First, both the Valley and Shenzhen are amazing at what they do. I don’t primarily see them as rivals, more like they are in symbiosis with each other. There are many startups, researchers and VCs active on both sides. But yes, it’s clear that Shenzhen has a clear advantage in some areas – especially hardware. A major difference is that people in Shenzhen have access to the world’s most advanced supply chain for manufacturing and distribution in the Pearl River Delta. Working from Shenzhen makes it easier to work out technical problems by liaising directly with suppliers, according to several Western techies I’ve interviewed. The turnaround time for prototyping is light-speed and way cheaper compared to the US. That’s why you will find many American accelerators for hardware startups, like HAX, based in Shenzhen.
I love how Edith Yeung, general partner of Silicon Valley-based venture capital firm 500 Startups, put it when I spoke with her: ‘If you’re not already in Shenzhen, you’re crazy.’
You make Shenzhen sound like the most dynamic place on earth. Can you describe its allure on a personal level? Could you ever live there?
It is indeed dynamic, sometimes crazily dynamic. During one of my most recent visits to the city, I suddenly noticed how a new mega-tall skyscraper had shot up. It turned out to be the fourth tallest in the world. It might sound bizarre, but for many people living in the city it’s nothing to get excited about; it’s just another tall building. Last year, more skyscrapers were built in Shenzhen than in the entire United States. This is just one example of the city’s incredible dynamics.
If you like high speed, constant change and a ‘go go go!’ attitude, Shenzhen is the place to be. The energy is just mind-blowing. Besides, there are tons of really good craft beer bars, cocktail lounges and music clubs opening up. So yes, I’d love to live there.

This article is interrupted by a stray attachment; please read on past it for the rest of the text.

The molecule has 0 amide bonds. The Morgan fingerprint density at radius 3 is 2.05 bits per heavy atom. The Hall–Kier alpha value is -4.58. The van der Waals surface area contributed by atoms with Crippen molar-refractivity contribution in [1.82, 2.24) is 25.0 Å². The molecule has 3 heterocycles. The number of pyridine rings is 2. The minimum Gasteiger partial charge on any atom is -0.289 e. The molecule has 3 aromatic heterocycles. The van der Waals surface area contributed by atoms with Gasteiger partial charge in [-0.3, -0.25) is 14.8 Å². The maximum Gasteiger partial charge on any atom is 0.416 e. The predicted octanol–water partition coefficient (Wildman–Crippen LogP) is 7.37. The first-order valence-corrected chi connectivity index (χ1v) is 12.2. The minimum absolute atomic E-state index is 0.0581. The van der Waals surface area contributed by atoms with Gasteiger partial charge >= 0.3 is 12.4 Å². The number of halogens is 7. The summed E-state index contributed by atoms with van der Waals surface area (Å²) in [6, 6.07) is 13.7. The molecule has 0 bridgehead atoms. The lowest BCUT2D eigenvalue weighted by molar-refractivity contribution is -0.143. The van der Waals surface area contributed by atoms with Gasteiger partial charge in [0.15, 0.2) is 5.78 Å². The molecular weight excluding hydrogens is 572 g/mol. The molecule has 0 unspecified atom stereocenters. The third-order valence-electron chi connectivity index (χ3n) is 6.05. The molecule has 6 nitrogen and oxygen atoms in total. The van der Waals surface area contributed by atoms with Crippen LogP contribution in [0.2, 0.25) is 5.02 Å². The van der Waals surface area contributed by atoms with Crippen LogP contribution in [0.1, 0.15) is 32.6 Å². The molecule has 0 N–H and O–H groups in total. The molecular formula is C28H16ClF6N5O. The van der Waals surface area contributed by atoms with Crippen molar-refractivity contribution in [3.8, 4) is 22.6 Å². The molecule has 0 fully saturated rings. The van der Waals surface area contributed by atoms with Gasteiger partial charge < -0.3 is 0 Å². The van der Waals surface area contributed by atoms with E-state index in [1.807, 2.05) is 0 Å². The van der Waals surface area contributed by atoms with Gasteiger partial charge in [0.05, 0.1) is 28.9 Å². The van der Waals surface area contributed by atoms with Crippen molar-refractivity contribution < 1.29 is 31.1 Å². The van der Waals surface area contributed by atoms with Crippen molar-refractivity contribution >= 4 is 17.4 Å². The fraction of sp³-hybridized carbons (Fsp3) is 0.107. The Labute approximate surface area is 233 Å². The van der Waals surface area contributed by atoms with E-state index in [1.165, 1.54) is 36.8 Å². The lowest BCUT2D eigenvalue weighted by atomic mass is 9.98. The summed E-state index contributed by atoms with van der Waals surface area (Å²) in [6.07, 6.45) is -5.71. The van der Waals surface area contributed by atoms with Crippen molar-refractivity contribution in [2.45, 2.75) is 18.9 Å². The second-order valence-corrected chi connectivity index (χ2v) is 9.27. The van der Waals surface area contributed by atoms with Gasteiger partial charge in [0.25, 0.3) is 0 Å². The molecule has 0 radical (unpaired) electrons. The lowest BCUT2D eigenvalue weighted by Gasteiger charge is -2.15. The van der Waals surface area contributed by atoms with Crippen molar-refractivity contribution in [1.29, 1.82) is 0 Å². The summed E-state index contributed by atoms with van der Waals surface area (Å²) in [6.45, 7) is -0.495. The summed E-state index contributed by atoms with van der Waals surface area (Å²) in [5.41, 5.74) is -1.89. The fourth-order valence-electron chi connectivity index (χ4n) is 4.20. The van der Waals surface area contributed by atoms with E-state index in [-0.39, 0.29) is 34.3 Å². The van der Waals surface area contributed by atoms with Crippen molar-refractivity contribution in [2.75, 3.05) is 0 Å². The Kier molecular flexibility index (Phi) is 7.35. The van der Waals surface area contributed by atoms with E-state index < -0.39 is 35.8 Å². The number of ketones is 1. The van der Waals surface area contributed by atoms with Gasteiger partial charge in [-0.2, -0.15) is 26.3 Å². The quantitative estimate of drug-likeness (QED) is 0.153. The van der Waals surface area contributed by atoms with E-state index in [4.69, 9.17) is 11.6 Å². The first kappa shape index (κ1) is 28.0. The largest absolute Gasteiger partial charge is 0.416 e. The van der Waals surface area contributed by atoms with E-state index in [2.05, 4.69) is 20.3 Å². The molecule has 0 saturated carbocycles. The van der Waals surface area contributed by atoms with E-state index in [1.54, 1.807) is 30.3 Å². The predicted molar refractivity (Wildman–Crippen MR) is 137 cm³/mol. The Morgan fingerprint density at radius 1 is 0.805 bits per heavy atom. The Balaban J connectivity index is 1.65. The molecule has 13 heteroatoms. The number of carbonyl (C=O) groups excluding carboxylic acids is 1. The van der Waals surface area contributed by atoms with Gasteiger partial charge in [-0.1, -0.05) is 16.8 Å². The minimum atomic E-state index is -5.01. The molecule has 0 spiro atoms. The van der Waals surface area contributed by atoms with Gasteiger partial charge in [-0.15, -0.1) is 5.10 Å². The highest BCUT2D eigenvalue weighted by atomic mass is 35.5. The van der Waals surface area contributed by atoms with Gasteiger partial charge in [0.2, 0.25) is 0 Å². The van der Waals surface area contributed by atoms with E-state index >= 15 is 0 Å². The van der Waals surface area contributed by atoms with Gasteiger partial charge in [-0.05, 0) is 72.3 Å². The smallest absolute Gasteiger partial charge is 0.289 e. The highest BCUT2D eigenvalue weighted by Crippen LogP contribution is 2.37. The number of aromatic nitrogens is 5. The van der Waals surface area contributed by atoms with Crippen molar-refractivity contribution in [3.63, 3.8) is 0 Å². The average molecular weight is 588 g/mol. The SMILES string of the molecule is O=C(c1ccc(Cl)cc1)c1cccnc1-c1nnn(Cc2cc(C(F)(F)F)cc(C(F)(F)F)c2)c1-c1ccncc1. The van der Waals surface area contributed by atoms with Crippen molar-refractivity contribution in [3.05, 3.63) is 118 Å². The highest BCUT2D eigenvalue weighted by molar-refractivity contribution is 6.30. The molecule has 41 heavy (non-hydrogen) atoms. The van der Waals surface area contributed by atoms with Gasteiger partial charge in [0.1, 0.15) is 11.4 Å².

Tencent is one of the companies that seems to impress you the most. What is so special about that company? After all, a lot of what they do is copycat stuff, no?
The initial days of Tencent were more about adaptation than innovation, true. But the company’s CEO and co-founder, Pony Ma, put the company through some institutional self-reflection to increase innovation levels. That make-over paid off. Today it’s China’s king of patents. More than half of its staff belongs to the R&D department, and the firm has the country’s biggest number of patent applications.
More importantly, its WeChat app is totally transforming daily life in China, and increasingly so globally. Tencent is probably the world’s most interesting internet company right now.
I like the journalistic quality of the book – there are so many great anecdotes that speak louder than facts and figures could. What is your own favorite story about Shenzhen?
I have so many good memories from Shenzhen. But my favorite anecdote in terms of being a journalist is when I did an undercover investigation for a story, for CNN, about tech pirates in the city’s main gadget market district. I met with owners and sales executives of factories who were happy to supply me with any kind of tech rip-off, in bulk. They were all really friendly and professional. What I found interesting was how the counterfeit products sometimes had better quality than the original, and how the pirates quickly could determine which new gadgets from global brands, like Apple and Samsung, would be a hit or not. In the book I try to show the readers how this notorious yet highly fascinating world of tech-pirates works and what we can learn from them.
Johan Nylander’s Shenzhen Superstars: How China’s Smartest City is Challenging Silicon Valley is available now for Kindle.